Addenbrooke’s Hospital Cambridge

Research Grant Award to Addenbrooke’s Hospital Cambridge
November 2005

Jonathan Ross, Trustee of the Lowe Syndrome Trust presents research grant to Addenbrooke’s Hospital, Cambridge.

Dr Antony Norden, Oscar Thomas and Jonathan Ross

Jonathan Ross, Trustee of the Lowe Syndrome Trust, a small voluntary charity, today met Dr Anthony Norden, from the Department of Clinical Biochemistry Addenbrooke’s Hospital.

Jonathan was delighted to hand over a cheque to Dr Norden which will enable research to continue in the underfunded area of genetic disorders such as Lowe Syndrome.

Anthony has worked in the field for about 15 years and made steady progress towards understanding kidney disease in these patients.  But for the help of charity LST, work would have almost ground to a halt and it would be impossible to develop the recent advances made. Hopefully understanding the basic process of kidney protein handling will help develop treatments to protect Lowe patients from worsening kidney disease and even from developing it in the first place’.

Lowe Syndrome is a rare incurable disorder that affects only boys and produces congenital cataracts in the lens of both  eyes, muscle weakness, weak bones, kidney and brain development problems. Sadly life expectancy is short.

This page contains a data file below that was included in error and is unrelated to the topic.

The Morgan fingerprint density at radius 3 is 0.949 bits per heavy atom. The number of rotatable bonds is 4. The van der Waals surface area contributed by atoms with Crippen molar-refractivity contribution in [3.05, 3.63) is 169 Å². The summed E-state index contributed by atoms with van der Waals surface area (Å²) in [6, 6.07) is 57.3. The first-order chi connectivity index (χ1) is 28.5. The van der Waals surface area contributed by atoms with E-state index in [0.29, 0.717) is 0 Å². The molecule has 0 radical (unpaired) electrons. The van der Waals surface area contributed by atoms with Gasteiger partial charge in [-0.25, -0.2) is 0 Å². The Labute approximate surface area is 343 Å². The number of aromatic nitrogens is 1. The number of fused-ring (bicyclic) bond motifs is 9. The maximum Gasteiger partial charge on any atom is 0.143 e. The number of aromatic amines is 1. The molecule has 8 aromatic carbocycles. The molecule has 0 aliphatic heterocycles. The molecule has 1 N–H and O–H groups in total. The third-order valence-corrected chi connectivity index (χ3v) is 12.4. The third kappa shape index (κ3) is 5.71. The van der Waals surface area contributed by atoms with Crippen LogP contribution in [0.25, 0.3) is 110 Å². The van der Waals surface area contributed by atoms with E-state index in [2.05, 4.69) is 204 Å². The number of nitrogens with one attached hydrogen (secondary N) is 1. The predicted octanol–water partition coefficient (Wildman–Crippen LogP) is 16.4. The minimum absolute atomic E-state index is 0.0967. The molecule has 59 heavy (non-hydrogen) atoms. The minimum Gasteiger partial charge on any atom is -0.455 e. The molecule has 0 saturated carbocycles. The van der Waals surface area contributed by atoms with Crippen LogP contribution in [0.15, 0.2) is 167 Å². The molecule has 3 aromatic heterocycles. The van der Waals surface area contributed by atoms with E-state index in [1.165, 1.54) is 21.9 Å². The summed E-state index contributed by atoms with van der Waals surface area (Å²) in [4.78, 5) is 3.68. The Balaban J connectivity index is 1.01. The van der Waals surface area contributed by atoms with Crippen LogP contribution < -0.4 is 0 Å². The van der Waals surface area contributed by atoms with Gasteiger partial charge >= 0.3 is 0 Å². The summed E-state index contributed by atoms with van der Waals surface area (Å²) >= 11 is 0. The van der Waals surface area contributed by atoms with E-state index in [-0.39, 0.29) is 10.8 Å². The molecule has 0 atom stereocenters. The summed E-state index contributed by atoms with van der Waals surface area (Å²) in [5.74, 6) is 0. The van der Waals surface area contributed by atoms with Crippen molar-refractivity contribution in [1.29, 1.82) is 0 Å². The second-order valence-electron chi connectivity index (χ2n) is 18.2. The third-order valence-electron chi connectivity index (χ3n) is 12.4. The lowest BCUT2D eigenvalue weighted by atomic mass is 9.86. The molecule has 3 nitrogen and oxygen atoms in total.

The disease was first recognised in 1952 by Dr Charles Lowe, and is caused by a gene mutation which makes a defective version of an enzyme named OCRL1, which is needed for normal function of tissues like the lens, brain and kidney, although the reasons for this are still quite unclear.

The Lowe Syndrome Trust was set up by Lorraine Thomas as a voluntary charity in June 2000 when her son, Oscar (then aged 5), was diagnosed with the disease.

Jonathon with Oscar Thomas who has Lowe Syndrome Mrs Thomas, chair of the Trust says: “We were devastated when Oscar was diagnosed with the syndrome at the age of 5. All of the children are partially sighted or blind due to cataracts and some never ever walk. Even Lowe children (boys only) who are doing quite well with the disease, sadly deteriorate with the condition and most die in their teens. I am so grateful for the research being carried out by Dr Norden. The aim of the Trust is to raise awareness and funding for research projects that will one day lead to treatments and some increased hope for these boys”.

Jonathan Ross said “I have been with the charity since its official launch back in 2000 at one of my favourite events – a Ladies Luncheon!  I have seen the amazing results in raising awareness of the disease and funding for medical research..  This will be the sixth project we have funded in five years, which is a tremendous achievement.  I hope, as do all the families affected, that it will lead to better lives for the children diagnosed.”